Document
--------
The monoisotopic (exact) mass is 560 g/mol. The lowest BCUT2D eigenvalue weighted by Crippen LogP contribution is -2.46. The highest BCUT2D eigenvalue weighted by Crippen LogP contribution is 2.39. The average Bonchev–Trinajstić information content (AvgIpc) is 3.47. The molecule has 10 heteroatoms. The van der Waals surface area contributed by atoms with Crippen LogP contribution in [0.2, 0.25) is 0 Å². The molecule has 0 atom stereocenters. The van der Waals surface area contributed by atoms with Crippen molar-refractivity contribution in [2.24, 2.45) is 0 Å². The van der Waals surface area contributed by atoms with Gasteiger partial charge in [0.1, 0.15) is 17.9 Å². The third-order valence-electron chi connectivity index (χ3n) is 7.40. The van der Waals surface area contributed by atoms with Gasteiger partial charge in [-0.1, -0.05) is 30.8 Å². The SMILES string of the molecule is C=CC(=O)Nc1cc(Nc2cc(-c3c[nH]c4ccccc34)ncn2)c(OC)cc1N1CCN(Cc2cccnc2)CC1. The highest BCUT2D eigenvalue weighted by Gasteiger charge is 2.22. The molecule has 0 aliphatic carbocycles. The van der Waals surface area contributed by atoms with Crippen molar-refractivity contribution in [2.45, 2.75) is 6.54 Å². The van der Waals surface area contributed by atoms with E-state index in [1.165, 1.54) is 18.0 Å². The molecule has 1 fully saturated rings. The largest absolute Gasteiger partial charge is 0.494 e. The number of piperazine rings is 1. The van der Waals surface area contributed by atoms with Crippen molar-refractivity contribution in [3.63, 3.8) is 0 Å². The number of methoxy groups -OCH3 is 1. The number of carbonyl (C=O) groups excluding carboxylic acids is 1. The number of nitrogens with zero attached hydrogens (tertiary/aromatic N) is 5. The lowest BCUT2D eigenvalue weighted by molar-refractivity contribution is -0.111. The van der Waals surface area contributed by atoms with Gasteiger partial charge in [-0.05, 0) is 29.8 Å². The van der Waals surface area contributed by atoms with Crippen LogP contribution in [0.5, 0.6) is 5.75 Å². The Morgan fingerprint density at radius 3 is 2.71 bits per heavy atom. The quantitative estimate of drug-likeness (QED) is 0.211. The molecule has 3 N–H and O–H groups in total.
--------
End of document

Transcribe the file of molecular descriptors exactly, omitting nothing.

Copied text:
The monoisotopic (exact) mass is 560 g/mol. The lowest BCUT2D eigenvalue weighted by Crippen LogP contribution is -2.46. The highest BCUT2D eigenvalue weighted by Crippen LogP contribution is 2.39. The average Bonchev–Trinajstić information content (AvgIpc) is 3.47. The molecule has 10 heteroatoms. The van der Waals surface area contributed by atoms with Crippen LogP contribution in [0.2, 0.25) is 0 Å². The molecule has 0 atom stereocenters. The van der Waals surface area contributed by atoms with Crippen molar-refractivity contribution in [2.24, 2.45) is 0 Å². The van der Waals surface area contributed by atoms with Gasteiger partial charge in [0.1, 0.15) is 17.9 Å². The third-order valence-electron chi connectivity index (χ3n) is 7.40. The van der Waals surface area contributed by atoms with Gasteiger partial charge in [-0.1, -0.05) is 30.8 Å². The SMILES string of the molecule is C=CC(=O)Nc1cc(Nc2cc(-c3c[nH]c4ccccc34)ncn2)c(OC)cc1N1CCN(Cc2cccnc2)CC1. The highest BCUT2D eigenvalue weighted by Gasteiger charge is 2.22. The molecule has 0 aliphatic carbocycles. The van der Waals surface area contributed by atoms with Crippen molar-refractivity contribution in [2.45, 2.75) is 6.54 Å². The van der Waals surface area contributed by atoms with E-state index in [1.165, 1.54) is 18.0 Å². The molecule has 1 fully saturated rings. The largest absolute Gasteiger partial charge is 0.494 e. The number of piperazine rings is 1. The van der Waals surface area contributed by atoms with Crippen molar-refractivity contribution in [3.63, 3.8) is 0 Å². The number of methoxy groups -OCH3 is 1. The number of carbonyl (C=O) groups excluding carboxylic acids is 1. The number of nitrogens with zero attached hydrogens (tertiary/aromatic N) is 5. The lowest BCUT2D eigenvalue weighted by molar-refractivity contribution is -0.111. The van der Waals surface area contributed by atoms with Gasteiger partial charge in [-0.05, 0) is 29.8 Å². The van der Waals surface area contributed by atoms with Crippen LogP contribution in [0.5, 0.6) is 5.75 Å². The Morgan fingerprint density at radius 3 is 2.71 bits per heavy atom. The quantitative estimate of drug-likeness (QED) is 0.211. The molecule has 3 N–H and O–H groups in total.